A new 15-minute Ebola test will be tested at the Ebola treatment centre in Conakry, Guinea, which is claimed to be six times faster than current tests in use.
Designed to accelerate the diagnosis of Ebola cases, the point-of-care test is one of six health research projects jointly funded by the Wellcome Trust and the UK Government.
The project is being supported by the UK Department for International Development (DFID) and Wellcome Trust fund, while six projects are managed by Enhancing Learning & Research for Humanitarian Assistance (ELRHA).
An Ebola trial will be carried out by researchers at the Pasteur Institute in Dakar, Senegal. It will be deployed using a mobile suitcase laboratory designed for low-resource settings.
The laboratory includes a solar panel, power pack and a results reader, which is the size of a small laptop. Reagents used in the test are available as dried pellets.
The new test detects genetic material of the virus, similar to tests currently in use, while the pilot trial will test whether reagents are safe and effective to use with Ebola patients’ blood and saliva samples.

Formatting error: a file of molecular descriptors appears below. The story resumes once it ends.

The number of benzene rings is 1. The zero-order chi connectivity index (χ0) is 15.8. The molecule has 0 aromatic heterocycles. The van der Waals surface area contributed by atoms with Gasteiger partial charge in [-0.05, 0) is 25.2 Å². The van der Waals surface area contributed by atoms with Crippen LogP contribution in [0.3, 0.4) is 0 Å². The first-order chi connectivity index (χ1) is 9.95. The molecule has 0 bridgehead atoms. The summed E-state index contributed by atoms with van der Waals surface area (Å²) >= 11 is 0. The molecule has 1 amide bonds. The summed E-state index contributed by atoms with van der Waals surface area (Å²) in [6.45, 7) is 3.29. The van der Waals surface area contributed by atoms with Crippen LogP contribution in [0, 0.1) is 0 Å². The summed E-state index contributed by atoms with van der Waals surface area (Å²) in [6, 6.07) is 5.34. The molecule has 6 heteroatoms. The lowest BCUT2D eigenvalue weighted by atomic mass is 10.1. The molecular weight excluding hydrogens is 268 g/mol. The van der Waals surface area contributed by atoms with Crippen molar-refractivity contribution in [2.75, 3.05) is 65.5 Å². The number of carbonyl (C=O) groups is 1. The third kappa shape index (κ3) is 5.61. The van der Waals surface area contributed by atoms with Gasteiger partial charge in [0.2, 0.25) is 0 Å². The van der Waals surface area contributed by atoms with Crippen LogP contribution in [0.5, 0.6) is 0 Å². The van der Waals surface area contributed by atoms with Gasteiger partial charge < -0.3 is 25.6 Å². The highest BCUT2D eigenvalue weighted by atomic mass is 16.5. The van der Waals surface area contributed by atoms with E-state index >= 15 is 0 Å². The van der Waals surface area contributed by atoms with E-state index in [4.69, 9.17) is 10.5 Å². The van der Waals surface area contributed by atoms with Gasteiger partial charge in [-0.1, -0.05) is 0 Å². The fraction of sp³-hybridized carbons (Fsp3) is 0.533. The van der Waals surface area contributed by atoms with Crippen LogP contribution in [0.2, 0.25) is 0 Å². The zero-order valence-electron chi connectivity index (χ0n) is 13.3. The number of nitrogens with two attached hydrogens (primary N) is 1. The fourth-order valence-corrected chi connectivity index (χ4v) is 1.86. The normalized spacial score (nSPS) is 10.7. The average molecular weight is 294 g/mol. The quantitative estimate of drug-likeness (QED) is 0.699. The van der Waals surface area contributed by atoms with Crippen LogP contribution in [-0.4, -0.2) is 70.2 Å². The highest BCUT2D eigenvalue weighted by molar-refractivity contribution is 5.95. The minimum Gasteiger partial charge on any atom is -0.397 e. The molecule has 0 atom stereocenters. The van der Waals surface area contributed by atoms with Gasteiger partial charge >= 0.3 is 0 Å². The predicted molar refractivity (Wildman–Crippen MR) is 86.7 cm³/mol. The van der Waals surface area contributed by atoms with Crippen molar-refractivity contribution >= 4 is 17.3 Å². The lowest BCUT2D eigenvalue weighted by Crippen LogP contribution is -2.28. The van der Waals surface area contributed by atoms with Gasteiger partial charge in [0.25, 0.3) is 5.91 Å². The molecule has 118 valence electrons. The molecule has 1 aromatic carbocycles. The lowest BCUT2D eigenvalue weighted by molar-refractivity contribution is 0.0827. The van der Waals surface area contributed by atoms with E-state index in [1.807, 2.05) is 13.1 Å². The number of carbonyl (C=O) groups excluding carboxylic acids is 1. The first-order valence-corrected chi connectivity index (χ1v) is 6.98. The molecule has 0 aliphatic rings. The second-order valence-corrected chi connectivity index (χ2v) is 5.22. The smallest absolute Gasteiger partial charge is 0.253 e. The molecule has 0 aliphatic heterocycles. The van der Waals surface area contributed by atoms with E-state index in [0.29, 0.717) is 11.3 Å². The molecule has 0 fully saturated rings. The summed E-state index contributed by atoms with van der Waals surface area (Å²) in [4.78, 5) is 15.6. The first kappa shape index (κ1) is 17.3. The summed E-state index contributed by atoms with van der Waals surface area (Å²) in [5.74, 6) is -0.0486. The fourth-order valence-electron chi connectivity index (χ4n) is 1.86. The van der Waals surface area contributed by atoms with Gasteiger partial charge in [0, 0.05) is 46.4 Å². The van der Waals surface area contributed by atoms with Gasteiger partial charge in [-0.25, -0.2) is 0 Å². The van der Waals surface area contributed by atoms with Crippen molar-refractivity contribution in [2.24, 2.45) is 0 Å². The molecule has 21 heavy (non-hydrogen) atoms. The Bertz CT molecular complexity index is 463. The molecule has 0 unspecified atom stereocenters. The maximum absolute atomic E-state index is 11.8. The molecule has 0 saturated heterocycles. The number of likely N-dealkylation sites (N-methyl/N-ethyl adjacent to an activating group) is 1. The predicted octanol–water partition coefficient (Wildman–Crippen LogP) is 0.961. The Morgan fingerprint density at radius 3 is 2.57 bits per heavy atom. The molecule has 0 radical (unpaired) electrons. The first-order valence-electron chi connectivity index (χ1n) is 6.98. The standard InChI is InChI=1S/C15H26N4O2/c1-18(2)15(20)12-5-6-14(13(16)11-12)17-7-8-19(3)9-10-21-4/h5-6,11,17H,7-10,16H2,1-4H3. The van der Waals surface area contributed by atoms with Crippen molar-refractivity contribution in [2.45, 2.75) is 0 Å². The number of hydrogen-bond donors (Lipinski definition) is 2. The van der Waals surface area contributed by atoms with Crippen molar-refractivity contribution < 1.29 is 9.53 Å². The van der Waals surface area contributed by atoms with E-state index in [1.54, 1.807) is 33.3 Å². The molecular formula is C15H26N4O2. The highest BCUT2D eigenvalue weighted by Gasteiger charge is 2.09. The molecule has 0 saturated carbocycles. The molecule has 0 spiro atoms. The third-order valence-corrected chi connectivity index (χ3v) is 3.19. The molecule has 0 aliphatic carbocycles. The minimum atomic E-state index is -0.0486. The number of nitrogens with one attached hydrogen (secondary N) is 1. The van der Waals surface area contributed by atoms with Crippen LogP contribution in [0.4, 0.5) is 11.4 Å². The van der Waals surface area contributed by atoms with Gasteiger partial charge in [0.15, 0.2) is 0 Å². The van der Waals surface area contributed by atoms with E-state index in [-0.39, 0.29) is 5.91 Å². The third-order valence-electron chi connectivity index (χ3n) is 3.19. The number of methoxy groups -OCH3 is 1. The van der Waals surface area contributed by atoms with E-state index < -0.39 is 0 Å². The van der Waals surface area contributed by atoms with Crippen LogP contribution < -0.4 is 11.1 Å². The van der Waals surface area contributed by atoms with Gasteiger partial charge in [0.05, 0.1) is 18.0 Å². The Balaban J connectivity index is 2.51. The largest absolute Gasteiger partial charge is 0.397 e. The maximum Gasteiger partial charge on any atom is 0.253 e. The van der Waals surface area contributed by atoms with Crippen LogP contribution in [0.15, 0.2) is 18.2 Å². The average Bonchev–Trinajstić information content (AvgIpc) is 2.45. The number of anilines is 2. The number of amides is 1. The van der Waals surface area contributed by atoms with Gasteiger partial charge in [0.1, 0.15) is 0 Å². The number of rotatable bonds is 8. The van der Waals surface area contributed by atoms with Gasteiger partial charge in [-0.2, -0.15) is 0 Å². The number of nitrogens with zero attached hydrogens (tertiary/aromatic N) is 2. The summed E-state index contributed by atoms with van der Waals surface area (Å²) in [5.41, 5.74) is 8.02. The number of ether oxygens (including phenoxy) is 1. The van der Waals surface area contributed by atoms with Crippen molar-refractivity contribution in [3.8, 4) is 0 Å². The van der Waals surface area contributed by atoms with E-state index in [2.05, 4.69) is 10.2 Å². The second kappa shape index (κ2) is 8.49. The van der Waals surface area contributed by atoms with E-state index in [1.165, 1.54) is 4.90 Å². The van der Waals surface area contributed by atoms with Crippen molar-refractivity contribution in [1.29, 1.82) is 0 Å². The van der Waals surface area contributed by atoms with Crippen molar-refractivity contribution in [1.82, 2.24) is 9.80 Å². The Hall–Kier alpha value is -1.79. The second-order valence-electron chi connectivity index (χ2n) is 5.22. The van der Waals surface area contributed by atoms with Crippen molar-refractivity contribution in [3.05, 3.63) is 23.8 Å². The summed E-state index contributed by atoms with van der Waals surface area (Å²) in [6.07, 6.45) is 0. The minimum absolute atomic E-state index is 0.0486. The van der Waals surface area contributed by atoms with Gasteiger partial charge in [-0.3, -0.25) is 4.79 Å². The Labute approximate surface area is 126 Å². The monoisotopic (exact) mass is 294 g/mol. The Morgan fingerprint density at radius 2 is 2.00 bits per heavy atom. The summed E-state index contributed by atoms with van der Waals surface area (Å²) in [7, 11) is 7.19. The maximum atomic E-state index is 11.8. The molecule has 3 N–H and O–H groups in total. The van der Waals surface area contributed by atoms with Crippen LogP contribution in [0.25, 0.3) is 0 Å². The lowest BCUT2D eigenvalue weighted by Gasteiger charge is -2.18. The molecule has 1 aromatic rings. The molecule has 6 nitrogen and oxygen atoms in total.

Wellcome Trust international activities manager Dr Val Snewin said: "A reliable, 15-minute test that can confirm cases of Ebola would be a key tool for effective management of the Ebola outbreak, allowing patients to be identified, isolated and cared for as soon as possible.
"This pilot study is particularly promising because researchers have considered how to make the test suitable for use in remote field hospitals, where resources such as electricity and cold storage are often in short supply."
Funding for the projects will be provided through an existing £6.5m research initiative, Research for Health in Humanitarian Crises (R2HC), which is jointly funded by DFID and the Wellcome Trust.
Five other funded projects include EbolaCheck, predicting the geographic spread of Ebola virus disease in West Africa, behaviour change to help infection prevention and control, modelling the Ebola epidemic in West Africa and the Ebola response anthropology platform.
Image: Ebola virus. Photo: courtesy of Public Health Image Library (PHIL), Centers for Disease Control and Prevention, USA.